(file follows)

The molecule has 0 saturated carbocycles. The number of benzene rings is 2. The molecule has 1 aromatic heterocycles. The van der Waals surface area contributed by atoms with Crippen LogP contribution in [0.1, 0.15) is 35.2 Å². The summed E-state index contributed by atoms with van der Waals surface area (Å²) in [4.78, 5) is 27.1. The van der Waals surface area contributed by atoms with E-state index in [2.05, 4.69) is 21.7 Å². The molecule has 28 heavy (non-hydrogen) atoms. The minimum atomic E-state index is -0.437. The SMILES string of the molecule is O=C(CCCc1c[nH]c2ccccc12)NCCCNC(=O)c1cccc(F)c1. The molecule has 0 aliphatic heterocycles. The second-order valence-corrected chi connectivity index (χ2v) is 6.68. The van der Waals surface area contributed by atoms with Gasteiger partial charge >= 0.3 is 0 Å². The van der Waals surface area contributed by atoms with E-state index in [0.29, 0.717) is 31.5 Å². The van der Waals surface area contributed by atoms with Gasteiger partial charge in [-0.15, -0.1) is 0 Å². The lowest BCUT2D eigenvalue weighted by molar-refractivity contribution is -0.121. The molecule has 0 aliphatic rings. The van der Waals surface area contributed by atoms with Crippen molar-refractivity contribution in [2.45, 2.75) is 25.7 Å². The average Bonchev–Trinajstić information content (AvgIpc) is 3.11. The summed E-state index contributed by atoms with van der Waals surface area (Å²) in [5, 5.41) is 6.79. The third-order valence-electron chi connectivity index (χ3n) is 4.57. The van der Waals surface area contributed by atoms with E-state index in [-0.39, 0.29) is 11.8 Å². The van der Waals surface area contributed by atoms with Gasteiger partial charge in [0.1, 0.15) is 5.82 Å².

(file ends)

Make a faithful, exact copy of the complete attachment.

The molecule has 0 saturated carbocycles. The number of benzene rings is 2. The molecule has 1 aromatic heterocycles. The van der Waals surface area contributed by atoms with Crippen LogP contribution in [0.1, 0.15) is 35.2 Å². The summed E-state index contributed by atoms with van der Waals surface area (Å²) in [4.78, 5) is 27.1. The van der Waals surface area contributed by atoms with E-state index in [2.05, 4.69) is 21.7 Å². The molecule has 28 heavy (non-hydrogen) atoms. The minimum atomic E-state index is -0.437. The SMILES string of the molecule is O=C(CCCc1c[nH]c2ccccc12)NCCCNC(=O)c1cccc(F)c1. The molecule has 0 aliphatic heterocycles. The second-order valence-corrected chi connectivity index (χ2v) is 6.68. The van der Waals surface area contributed by atoms with Gasteiger partial charge >= 0.3 is 0 Å². The van der Waals surface area contributed by atoms with E-state index in [0.29, 0.717) is 31.5 Å². The van der Waals surface area contributed by atoms with Gasteiger partial charge in [-0.15, -0.1) is 0 Å². The lowest BCUT2D eigenvalue weighted by molar-refractivity contribution is -0.121. The molecule has 0 aliphatic rings. The van der Waals surface area contributed by atoms with Crippen molar-refractivity contribution in [2.45, 2.75) is 25.7 Å². The average Bonchev–Trinajstić information content (AvgIpc) is 3.11. The summed E-state index contributed by atoms with van der Waals surface area (Å²) in [5, 5.41) is 6.79. The third-order valence-electron chi connectivity index (χ3n) is 4.57. The van der Waals surface area contributed by atoms with E-state index in [-0.39, 0.29) is 11.8 Å². The van der Waals surface area contributed by atoms with Gasteiger partial charge in [0.1, 0.15) is 5.82 Å².